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Old May 24, 2010, 09:41 AM   #1
gnomus
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50 BMG - Stuck Cases

I have been trying to reload for 50 BMG but so far I have been unable to full-length resize a single case!!

The cases I am using are Igman Zavod, Konjic, Yugoslavia (2008). I have a Lee Classic Cast Press along with the Lee 50 BMG die set.

I tumbled the cases for a few hours beforehand. I used a wire plumber's brush to clean the "crud" from inside the case necks. I used Imperial Sizing Die Wax. I applied a reasonable quantity to the outside of the case by hand. I used a cotton bud to apply a liberal quantity inside the case neck.

My first attempt to resize led to a case that stuck fast approximately 0.5 inch before the "fully home" position. I could not move the press handle up or down. Use of a rubber mallet seemed to do very little (except for the fact that the handle of the press now has a slight bend in it). Eventually, I decided to lean all of my (not inconsiderable) weight on the press handle. The result of this approach was that I split the ~2" thick laminated beech worktop on my bench!

It took me a week or so to obtain and affix my new worktop and bolt everything back down to it. I set up to do the second case. Again this spent several hours in the tumbler. Once again I was reasonably sure that I had carefully cleaned all the crud out from the inside of the case neck. Imperial Wax was applied as before and - once again - the case stuck fast. This time I was able (eventually) to unstick the case by disassembling the Lee die and hitting the decapping pin assembly with a hammer.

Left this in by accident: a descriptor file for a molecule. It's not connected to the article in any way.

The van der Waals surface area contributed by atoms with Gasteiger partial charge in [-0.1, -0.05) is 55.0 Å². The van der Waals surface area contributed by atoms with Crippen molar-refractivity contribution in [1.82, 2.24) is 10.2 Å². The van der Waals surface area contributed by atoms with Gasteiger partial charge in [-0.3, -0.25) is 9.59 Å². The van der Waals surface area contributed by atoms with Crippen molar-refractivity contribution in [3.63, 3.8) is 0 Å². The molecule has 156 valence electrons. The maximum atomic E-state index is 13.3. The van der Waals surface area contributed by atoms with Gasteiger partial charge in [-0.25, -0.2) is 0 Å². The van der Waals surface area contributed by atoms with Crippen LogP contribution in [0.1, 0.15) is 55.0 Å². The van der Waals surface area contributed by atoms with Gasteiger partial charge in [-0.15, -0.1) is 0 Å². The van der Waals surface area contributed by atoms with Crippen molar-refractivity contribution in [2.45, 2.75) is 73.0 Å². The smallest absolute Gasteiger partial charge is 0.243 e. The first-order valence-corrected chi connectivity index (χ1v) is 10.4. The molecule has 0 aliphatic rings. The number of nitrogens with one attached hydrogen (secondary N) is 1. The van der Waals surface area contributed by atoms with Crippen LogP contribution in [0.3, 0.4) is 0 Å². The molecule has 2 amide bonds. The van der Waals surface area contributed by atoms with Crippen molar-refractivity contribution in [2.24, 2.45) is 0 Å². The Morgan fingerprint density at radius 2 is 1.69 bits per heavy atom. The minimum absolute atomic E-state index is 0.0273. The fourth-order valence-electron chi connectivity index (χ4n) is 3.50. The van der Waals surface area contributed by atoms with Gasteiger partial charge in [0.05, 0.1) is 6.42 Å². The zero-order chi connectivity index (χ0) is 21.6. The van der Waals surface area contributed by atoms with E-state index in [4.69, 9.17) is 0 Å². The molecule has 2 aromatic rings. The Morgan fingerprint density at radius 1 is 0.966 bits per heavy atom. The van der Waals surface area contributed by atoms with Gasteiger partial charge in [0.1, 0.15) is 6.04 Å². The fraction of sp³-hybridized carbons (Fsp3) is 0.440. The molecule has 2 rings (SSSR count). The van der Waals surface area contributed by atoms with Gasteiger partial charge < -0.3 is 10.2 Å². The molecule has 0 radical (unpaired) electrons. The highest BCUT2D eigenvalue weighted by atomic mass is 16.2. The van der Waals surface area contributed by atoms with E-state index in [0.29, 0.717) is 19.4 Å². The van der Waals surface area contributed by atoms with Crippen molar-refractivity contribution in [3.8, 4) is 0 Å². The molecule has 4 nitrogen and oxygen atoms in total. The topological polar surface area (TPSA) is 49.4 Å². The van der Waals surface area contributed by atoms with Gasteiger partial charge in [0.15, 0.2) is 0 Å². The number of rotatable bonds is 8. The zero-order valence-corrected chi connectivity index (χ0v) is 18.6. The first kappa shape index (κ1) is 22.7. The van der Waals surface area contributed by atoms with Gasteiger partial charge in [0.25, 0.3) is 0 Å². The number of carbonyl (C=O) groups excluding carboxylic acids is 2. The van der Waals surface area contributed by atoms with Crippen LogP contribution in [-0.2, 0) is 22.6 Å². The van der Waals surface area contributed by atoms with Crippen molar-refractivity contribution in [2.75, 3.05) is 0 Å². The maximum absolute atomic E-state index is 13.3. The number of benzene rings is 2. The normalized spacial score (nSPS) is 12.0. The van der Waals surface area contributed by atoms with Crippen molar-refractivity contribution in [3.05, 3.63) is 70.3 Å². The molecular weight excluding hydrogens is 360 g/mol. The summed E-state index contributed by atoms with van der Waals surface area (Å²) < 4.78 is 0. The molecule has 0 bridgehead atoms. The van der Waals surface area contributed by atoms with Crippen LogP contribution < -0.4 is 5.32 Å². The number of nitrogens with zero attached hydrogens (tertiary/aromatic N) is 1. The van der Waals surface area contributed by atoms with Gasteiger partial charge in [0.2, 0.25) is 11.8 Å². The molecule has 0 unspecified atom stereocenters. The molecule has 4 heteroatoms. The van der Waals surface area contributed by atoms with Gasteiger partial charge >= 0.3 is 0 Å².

I'm not sure how best to proceed at this point because I don't know why I am having these problems. I don't know if my Lee die might be "too tight" - if such a thing is even possible.

Does anyone have any idea as to what I might be doing wrong?
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Old May 24, 2010, 10:43 AM   #2
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Imperial Sizing Wax is a great lube for cases fired in a rifle with a tight chamber, but when you really start to work the brass you need a real lube (don't get me wrong, I use Imperial Sizing Wax too). I used to use lanolin, other friends of mine used motor oil, most used one of the commercial "oily" case lubes like RCBS.
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Old May 24, 2010, 11:18 AM   #3
Dannyl
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You may also want to look for a stronger press, IMO the challenger is OK for small calibers, not for the 50.

Brgds,

Danny
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Old May 24, 2010, 02:03 PM   #4
Don H
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Quote:
You may also want to look for a stronger press, IMO the challenger is OK for small calibers, not for the 50.
The OP wrote:
Quote:
I have a Lee Classic Cast Press along with the Lee 50 BMG die set.
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Old May 24, 2010, 02:53 PM   #5
glicerin
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Is your decapper/expander adjusted to protrude about 3/8" below bottom of sizing die(too much and you hit the inside bottom of case, way too little and your expander/sizer become a wedge fit)? Were your brass fired in a sloppy machine gun? Is your sizing die adjusted to touch shellholder at top dead centre? If all else is well, maybe sizing die needs polished. Good luck
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Old May 24, 2010, 03:34 PM   #6
Dannyl
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Don H,
My mistake when I replied, but IMO for such large cases any Lee press is not suitable. I use Lee preses for handguns, and for a while I used one for rifle.